CHEYENNE, Wyo. (AP) -- The Wyoming Senate has restored some duties to the state schools superintendent as it advanced a bill revamping how the state Department of Education is run.
The changes made Tuesday don't change the crux of Senate File 104, which would remove the state superintendent of public instruction as administrative head of the Education Department in favor of a new director appointed by the governor.
The bill is scheduled for more floor debate Wednesday.
Supporters of the proposal say it would entrust delivery of Wyoming's K-12 public education into the hands of a professional administrator and put the state's education reform efforts back on track. Opponents question giving the governor more power and making such a major change in the responsibility of a statewide elected official.
The bill evolved in the wake of criticism over how Superintendent Cindy Hill has run the agency, which has seen a great deal of employee turnover since she was elected about two years ago.
A legislative liaison report found, among other things, that the Education Department has failed to follow through on education accountability efforts required by law, setting back the state's ambitious education overhaul plans. Hill also has drawn criticism for how she spent some of her agency's money.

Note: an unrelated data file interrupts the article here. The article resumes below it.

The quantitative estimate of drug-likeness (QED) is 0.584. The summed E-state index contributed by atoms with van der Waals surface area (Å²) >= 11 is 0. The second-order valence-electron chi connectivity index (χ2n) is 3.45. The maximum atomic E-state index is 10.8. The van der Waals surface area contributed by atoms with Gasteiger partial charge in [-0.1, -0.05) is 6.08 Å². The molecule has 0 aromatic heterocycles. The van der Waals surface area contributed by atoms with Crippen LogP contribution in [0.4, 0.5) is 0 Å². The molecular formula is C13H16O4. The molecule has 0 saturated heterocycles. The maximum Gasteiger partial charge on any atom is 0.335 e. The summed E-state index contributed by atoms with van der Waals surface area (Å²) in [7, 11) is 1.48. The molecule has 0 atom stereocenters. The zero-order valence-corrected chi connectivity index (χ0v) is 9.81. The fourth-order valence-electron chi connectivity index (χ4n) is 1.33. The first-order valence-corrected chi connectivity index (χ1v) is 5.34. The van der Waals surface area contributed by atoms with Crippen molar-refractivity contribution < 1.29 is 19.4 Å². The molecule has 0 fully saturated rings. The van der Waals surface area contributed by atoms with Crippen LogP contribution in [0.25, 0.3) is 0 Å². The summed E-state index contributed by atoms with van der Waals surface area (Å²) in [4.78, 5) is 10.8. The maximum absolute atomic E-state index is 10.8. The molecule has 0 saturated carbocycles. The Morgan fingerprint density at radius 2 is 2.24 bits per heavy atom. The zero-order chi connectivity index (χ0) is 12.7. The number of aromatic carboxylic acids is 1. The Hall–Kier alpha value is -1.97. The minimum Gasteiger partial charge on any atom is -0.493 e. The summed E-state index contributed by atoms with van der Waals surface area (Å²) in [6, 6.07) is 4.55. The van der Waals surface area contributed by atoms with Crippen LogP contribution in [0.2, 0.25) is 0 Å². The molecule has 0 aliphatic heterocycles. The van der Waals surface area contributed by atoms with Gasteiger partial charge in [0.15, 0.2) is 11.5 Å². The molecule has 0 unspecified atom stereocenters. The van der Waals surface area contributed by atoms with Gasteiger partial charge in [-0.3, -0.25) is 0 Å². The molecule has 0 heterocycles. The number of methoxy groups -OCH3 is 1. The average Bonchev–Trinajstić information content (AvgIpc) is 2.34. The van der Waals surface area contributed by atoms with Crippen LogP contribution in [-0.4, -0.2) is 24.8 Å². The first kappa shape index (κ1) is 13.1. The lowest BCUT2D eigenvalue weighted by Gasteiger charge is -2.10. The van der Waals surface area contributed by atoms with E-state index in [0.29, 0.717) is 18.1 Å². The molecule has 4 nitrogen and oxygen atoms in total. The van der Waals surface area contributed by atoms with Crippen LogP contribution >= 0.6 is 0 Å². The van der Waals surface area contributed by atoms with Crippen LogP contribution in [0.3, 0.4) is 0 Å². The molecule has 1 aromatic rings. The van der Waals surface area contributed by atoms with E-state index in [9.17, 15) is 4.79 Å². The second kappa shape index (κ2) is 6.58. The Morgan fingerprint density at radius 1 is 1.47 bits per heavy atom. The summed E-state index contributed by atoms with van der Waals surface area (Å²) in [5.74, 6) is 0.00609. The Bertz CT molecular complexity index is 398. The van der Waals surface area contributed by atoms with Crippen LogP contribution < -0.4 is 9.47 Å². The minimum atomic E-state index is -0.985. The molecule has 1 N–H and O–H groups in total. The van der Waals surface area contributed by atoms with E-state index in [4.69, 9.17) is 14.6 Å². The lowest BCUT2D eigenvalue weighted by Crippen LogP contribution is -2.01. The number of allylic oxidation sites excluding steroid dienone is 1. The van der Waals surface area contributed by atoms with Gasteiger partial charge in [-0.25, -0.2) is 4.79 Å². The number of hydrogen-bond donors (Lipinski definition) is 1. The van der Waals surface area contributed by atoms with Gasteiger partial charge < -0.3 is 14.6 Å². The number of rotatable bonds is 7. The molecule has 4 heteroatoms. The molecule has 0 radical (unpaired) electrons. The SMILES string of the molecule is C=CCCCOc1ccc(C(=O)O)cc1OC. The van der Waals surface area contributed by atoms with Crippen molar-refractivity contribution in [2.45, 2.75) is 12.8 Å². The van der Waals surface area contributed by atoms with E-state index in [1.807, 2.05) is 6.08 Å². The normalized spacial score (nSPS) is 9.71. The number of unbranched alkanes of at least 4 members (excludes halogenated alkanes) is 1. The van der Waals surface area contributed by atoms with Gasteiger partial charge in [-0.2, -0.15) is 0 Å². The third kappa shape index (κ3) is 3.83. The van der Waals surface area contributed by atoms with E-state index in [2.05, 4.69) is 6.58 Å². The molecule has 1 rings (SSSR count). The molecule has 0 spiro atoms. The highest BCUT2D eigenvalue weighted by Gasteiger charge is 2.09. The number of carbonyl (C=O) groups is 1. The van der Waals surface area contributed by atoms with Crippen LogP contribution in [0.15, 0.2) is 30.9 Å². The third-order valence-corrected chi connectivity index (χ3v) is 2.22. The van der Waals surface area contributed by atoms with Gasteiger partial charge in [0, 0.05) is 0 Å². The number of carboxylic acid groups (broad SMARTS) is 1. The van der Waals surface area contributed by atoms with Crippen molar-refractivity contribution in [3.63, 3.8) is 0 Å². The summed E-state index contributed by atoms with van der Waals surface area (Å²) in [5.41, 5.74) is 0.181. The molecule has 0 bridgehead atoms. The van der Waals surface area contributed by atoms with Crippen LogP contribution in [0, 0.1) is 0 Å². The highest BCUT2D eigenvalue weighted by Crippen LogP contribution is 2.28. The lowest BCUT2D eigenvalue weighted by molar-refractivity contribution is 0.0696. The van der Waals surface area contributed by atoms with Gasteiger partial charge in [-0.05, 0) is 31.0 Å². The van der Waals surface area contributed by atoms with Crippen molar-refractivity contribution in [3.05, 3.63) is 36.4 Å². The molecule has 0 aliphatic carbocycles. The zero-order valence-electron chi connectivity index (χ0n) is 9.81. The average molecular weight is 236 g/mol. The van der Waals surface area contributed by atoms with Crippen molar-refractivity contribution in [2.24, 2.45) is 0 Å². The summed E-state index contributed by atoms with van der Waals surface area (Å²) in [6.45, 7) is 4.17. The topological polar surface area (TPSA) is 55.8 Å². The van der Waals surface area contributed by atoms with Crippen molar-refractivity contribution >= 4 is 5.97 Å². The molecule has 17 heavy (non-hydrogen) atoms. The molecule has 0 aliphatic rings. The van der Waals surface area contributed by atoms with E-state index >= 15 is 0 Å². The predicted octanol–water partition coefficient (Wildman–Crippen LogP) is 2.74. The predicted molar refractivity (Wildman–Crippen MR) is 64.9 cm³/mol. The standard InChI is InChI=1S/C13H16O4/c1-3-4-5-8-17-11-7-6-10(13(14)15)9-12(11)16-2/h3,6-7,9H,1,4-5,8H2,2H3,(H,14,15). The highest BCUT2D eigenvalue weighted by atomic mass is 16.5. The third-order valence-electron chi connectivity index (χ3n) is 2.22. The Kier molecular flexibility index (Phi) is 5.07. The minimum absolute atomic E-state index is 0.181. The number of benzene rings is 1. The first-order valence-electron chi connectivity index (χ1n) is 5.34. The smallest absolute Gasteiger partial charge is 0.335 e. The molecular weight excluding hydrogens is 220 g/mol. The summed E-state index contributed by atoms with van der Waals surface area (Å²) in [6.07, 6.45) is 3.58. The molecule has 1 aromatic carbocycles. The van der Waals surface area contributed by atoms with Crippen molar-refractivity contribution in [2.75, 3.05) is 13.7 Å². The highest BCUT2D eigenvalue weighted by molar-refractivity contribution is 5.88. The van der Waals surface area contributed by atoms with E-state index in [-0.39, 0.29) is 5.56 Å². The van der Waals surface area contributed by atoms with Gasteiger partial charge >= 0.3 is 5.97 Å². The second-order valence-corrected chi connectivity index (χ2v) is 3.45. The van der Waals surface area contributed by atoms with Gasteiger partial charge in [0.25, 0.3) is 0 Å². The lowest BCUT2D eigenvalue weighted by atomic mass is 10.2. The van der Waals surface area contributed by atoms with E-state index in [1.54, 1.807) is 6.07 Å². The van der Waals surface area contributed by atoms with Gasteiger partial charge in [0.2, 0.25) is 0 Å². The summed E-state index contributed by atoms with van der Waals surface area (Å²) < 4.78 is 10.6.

Hill has defended her administration of the agency, saying she's done what lawmakers have asked her to do. She contends that putting the department in the hands of an appointed bureaucrat would diminish the superintendent's job to a ceremonial position.
On Tuesday, senators approved an amendment offered by Sen. Curt Meier, R-LaGrange, that restores various duties and powers to the superintendent.
Under the amendment, the superintendent would continue to be a voting member of the State Board of Education, which sets education policy in Wyoming, and remain on the commission that oversees school construction and maintenance across the state. In addition, the superintendent would oversee the charter school application process.
Other changes include retaining the superintendent's authority to appoint some members of an education advisory council.
Meier said his amendment "didn't have anything to do directly with the delivery of K-12 education but nonetheless were very important."
"I think it gives the superintendent a little bit more to do," he said.
Supporters of the bill had no problem with the changes.
"It puts some more responsibility onto the superintendent," Sen. Hank Coe, R-Cody and one of the main sponsors of the bill, said.
He emphasized that the amendment leaves agency spending decisions and accountability implementation with the new director.
The Senate also approved an amendment outlining some qualifications needed by the new Education Department director.
It rejected a proposal that would have given the State Board of Education the power to appoint the director rather than the governor.